GOP refuses to listen to pension opponents
Teachers stood united at pension hearing.
While Senate Republicans surely heard the emotional charging chants of the GOP-pension- bill opponents Wednesday, they refused to listen.
The bill hearing marks the first time the pension bill was voted upon by the committee with a new substitute. The bill may have passed favorably out of committee, but those opposing it chanted they will “vote them out,” after the hearing.
Tuesday, Attorney General Andy Beshear sent lawmakers another letter saying the pension bill’s new substitute still violates the inviolable contract with retirees, teachers and public employees and the state will lose any lawsuit in court. Attendees mentioned it numerous times during the hearing saying they will sue the state.
The bill sponsored by outgoing Sen. Joe Bowen, R-Owensboro, cuts annual cost-of-living increases for retired teachers from 1.5 percent to 1 percent.
According to Bowen, the bill will save the state $3.2 billion over the next 20 years. But Sen. Morgan McGarvey, D-Louisville, said he believes stripping the cost-of-living (COLA) increases is problematic.
“Because there’s evidence that the teachers put their money in and pre-funded their COLAs, for teachers who don’t get Social Security was going toward this from the start,” McGarvey said, “the evidence I’ve seen is they are pre-funded …and they are not part of the unfunded liability.”
Sen. Dorsey Ridley, D- Henderson, wanted to submit an amendment to the bill restoring the COLA, but Bowen wouldn’t allow it citing the amendment had no financial analysis. Bowen also denied McGarvey’s question on presenting an amendment even though McGarvey said it wouldn’t have any financial analysis.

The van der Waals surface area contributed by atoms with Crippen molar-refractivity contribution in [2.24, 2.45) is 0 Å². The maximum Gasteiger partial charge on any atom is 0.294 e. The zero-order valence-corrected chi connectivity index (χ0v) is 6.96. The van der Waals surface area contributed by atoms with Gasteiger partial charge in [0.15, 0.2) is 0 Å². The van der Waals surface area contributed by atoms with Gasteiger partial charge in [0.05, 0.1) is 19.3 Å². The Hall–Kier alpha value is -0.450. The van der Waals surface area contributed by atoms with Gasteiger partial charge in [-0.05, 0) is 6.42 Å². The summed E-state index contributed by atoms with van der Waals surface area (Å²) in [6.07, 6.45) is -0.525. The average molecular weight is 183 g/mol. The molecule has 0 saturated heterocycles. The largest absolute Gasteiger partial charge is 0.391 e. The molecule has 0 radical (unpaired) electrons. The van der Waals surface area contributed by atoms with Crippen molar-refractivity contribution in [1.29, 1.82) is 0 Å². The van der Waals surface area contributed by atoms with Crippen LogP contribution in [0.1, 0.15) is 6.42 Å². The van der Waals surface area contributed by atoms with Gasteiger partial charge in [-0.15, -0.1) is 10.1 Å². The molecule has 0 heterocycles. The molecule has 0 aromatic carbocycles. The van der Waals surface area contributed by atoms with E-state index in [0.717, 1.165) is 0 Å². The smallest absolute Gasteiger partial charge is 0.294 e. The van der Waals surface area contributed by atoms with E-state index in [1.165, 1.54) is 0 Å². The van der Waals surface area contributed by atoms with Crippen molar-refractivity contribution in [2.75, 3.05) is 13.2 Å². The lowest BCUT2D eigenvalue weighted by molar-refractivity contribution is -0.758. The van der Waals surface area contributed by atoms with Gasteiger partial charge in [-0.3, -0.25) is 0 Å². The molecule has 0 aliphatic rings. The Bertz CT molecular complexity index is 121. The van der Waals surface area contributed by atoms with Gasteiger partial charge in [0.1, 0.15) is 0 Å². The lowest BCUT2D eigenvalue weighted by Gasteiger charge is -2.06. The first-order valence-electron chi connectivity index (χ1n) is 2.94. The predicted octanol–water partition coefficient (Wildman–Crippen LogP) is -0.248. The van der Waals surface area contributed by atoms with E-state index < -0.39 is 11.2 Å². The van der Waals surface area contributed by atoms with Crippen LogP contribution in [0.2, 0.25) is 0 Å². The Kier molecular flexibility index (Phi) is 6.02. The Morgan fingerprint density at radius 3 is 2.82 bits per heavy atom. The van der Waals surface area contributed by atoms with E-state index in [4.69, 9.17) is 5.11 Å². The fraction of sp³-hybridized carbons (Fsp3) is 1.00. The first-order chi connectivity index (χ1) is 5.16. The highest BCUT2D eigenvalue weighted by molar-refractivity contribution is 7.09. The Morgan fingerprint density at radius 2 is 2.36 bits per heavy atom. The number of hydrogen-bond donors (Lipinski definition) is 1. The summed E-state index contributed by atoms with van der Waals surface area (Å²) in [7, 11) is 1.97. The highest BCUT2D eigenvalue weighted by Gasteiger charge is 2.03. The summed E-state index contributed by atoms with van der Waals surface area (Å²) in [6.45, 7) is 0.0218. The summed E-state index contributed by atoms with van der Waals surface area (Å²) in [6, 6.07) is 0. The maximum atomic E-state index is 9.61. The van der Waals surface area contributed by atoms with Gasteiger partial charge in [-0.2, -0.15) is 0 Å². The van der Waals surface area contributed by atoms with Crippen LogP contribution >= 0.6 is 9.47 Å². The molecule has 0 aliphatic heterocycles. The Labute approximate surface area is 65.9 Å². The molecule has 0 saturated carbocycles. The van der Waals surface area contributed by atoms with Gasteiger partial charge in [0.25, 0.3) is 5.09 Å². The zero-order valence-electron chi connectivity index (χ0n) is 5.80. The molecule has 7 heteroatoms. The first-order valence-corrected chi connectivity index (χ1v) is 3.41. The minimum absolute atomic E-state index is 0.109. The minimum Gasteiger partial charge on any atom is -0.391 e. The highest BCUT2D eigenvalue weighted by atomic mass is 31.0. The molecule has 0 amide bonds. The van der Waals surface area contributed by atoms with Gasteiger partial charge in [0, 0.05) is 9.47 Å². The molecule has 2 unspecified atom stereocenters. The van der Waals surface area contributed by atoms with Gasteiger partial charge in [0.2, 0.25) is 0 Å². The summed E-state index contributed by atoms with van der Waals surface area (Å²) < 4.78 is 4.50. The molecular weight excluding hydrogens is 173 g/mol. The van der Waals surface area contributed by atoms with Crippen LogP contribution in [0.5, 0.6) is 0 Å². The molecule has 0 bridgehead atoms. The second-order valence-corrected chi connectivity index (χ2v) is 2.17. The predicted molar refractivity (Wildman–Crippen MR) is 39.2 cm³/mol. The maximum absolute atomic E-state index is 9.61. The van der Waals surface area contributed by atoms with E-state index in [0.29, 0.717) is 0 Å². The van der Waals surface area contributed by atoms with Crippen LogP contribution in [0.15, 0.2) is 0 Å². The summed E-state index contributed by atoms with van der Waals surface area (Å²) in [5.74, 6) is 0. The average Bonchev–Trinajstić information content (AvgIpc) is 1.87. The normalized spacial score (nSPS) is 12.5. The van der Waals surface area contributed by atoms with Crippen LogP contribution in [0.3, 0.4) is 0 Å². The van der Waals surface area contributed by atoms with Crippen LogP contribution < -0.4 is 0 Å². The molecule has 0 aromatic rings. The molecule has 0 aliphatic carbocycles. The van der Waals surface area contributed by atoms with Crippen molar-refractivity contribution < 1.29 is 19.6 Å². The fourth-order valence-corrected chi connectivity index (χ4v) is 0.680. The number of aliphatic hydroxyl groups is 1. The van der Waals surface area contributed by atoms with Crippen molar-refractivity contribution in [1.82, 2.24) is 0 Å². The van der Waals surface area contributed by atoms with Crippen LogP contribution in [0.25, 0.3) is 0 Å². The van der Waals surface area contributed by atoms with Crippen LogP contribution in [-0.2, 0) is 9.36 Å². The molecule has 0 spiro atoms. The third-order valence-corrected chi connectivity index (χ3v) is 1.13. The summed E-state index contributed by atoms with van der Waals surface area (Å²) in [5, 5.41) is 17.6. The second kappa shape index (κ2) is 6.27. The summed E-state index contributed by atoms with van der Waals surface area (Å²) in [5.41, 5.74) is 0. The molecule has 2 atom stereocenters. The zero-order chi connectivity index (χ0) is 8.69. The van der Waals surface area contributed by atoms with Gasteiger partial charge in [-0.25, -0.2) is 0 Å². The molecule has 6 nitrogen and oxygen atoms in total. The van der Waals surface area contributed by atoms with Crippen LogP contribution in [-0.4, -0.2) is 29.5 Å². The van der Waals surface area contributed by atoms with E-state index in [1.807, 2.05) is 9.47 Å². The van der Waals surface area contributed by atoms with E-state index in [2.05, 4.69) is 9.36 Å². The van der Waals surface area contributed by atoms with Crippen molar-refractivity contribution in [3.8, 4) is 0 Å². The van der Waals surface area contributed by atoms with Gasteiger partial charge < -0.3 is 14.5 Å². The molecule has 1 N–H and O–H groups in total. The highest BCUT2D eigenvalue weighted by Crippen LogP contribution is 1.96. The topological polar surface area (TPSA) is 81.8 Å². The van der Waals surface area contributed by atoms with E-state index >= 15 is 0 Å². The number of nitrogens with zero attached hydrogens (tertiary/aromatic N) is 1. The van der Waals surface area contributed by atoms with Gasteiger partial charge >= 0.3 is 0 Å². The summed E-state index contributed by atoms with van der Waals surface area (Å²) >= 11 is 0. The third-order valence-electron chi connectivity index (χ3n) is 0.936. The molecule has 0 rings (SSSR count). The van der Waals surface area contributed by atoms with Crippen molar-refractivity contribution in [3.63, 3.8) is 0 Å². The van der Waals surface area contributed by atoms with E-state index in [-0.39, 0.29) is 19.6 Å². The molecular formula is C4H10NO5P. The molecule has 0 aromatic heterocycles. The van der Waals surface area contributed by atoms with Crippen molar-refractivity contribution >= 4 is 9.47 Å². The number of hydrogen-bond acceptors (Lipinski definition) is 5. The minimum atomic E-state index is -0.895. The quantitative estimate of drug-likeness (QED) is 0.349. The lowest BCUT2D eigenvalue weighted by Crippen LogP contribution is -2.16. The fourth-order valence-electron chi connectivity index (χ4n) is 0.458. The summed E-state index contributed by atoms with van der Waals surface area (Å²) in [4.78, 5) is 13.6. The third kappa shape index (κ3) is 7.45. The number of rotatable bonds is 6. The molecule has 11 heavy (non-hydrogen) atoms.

In 2013, the General Assembly passed pension reform legislation putting new state employees into a cash-hybrid plan with a 4 percent guarantee of return. Legislators, McGarvey said, were told it would fix the state’s pension challenges.
“With this bill, we are going to have to go back to the same group of people and tell them we were wrong about that bill,” McGarvey said. “And not only were we wrong, we’re going to take away the benefits that we promised you in that bill and that you had been working toward the assumption you would have for the last four years.”
The committee passed the bill 7– 4 with Senators Harper Angel,D-Louisville, McGarvey and Ridley voting against it.
The Senate didn’t take up the bill on the floor, but gave it two readings Monday and Tuesday.
A rally scheduled for Monday, 5 p.m. at the Capitol, sponsored by KY United We Stand, has a straightforward message.
“Fund Us or face us. Join us as we demand to take back our pensions and our dignity from our leaders who tell us our voices don’t matter, our professions don’t matter, our services and commitment don’t matter, that we don’t matter.
We know that with proper funding the systems work and are sustainable. We believe reform should not even be considered until after equitable tax reform and revenue building is addressed.”
Co-sponsors include Kentuckians for the Commonwealth, KEA, BlueGrass Activists Alliance, Save Our Schools KY, KY United, Kentucky Government Retirees, Kentucky Public Retirees, Greater Louisville Central Labor Council, Teamsters Local 783, Jefferson County Teachers Association and Kentucky State AFL-CIO.